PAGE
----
In the case at bar, even assuming the truth of private respondent’s claims as contained in its position paper or Memorandum regarding the payments received by its members in the form of 13th month pay, mid-year bonus and Christmas bonus, it is noted that, for each and every year involved, the total amount given by petitioner would still exceed, or at least be equal to, one month basic salary and thus, may be considered as an "equivalent" of the 13th month pay mandated by PD 851. Thus, petitioner is justified in crediting the mid-year bonus and Christmas bonus as part of the 13th month pay.
Wage Order No. 6
Wage Order No. 6, which came into effect on 1 November 1984, increased the statutory minimum wage of workers, with different increases being specified for agricultural plantation and non-agricultural workers. The bone of contention, however, involves Section 4 thereof which reads —
All wage increase in wage and/or allowance granted by employers between June 17, 1984 and the effectivity of this Order shall be credited as compliance with the minimum wage and allowance adjustments prescribed herein, provided that where the increases are less than the applicable amount provided in this Order, the employer shall pay the difference. Such increases shall not include anniversary wage increases provided in collective bargaining agreements unless the agreement expressly provide otherwise.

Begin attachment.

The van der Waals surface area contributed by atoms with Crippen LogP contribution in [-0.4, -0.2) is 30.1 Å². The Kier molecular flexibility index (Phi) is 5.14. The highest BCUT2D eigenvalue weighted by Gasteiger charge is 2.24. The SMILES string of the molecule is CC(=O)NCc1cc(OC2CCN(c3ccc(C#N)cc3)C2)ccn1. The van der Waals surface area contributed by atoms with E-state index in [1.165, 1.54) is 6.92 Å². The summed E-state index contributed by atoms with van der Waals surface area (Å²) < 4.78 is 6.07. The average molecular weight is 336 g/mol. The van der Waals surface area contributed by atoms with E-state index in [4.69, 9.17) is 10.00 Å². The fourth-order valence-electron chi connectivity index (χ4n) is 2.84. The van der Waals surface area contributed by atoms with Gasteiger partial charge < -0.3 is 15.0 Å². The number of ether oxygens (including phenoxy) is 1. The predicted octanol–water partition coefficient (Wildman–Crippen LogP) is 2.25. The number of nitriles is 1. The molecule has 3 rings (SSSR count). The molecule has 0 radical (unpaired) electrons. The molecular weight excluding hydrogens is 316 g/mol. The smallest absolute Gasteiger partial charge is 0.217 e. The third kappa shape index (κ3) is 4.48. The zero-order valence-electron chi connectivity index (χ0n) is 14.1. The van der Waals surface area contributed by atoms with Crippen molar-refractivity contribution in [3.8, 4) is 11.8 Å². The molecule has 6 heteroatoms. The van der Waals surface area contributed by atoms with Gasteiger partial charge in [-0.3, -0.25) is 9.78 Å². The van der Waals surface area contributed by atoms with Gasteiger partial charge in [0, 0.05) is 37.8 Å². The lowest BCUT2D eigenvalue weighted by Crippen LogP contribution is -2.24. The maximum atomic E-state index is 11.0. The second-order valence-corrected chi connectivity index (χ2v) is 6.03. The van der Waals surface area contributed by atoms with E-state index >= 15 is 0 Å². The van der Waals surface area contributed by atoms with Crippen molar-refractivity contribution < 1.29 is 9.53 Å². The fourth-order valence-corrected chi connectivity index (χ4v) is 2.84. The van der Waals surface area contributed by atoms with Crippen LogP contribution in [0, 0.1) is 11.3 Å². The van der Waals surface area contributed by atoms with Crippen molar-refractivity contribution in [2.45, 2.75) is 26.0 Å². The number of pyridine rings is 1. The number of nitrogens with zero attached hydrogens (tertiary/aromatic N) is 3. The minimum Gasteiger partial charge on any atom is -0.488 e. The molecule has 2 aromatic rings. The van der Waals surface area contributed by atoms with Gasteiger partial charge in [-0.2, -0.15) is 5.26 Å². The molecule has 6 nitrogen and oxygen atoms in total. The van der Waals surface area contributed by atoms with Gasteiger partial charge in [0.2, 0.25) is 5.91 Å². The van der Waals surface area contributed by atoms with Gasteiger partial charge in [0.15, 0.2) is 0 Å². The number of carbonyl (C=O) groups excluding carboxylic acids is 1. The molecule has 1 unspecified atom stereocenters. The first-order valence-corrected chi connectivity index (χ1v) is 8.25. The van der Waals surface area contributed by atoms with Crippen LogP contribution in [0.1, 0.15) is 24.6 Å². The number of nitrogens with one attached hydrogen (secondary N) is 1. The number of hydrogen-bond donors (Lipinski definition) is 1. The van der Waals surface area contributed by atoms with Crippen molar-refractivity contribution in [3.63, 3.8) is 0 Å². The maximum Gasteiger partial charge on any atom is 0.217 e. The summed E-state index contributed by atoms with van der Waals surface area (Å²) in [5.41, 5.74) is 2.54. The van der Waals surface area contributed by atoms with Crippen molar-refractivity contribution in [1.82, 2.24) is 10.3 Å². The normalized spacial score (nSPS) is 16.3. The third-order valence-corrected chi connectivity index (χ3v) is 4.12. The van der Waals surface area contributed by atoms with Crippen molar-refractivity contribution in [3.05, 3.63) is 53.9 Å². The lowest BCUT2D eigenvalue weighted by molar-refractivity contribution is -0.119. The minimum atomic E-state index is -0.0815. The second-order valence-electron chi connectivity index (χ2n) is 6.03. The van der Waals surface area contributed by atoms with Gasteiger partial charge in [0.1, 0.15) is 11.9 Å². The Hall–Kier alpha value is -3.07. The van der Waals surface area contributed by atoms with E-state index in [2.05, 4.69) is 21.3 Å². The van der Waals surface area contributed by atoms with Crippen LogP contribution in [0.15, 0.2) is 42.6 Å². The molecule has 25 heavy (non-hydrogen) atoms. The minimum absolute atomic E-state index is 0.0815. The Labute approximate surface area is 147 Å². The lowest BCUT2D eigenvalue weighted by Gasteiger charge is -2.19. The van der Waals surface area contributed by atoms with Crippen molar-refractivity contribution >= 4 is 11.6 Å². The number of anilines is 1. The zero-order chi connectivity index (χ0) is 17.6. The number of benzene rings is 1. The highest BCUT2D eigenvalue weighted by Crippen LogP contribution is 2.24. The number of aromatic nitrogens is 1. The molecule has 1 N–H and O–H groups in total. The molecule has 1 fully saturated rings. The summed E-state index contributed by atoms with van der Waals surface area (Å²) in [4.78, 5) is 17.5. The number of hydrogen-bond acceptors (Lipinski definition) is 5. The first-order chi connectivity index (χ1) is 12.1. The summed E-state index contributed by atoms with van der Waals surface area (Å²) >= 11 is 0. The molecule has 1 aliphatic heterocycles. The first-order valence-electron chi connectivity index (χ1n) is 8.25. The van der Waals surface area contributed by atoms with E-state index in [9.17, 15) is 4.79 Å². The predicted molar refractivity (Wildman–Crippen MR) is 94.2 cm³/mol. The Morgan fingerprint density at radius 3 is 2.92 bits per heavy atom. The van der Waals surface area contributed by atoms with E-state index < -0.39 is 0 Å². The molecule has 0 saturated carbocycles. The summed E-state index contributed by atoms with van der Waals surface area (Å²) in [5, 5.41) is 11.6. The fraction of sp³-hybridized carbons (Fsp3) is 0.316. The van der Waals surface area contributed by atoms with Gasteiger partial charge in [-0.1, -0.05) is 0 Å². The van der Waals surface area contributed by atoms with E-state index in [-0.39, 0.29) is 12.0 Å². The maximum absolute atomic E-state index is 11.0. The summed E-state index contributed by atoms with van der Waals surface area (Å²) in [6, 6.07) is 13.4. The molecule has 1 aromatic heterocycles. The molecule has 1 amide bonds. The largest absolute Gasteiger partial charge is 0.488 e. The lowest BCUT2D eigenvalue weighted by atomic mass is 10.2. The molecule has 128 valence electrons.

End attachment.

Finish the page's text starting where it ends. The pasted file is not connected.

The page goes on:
On 16 November 1984, the parties entered into a collective bargaining agreement providing for the following salary adjustments —
Article VIII. Section 1. Salary Adjustments. — Cognizant of the effects of, among others, price increases of oil and other commodities on the employees’ wages and earnings, and the certainty of continued governmental or statutory actions adjusting employees’ minimum wages, earnings, allowances, bonuses and other fringe benefits, the parties have formulated and agreed on the following highly substantial packaged increases in salary and allowance which take into account and cover (a) any deflation in income of employees because of such price increases and inflation and (b) the expected governmental response thereto in the form of statutory adjustments in wages, allowances and benefits, during the next three (3) years of this Agreement:chanrob1es virtual 1aw library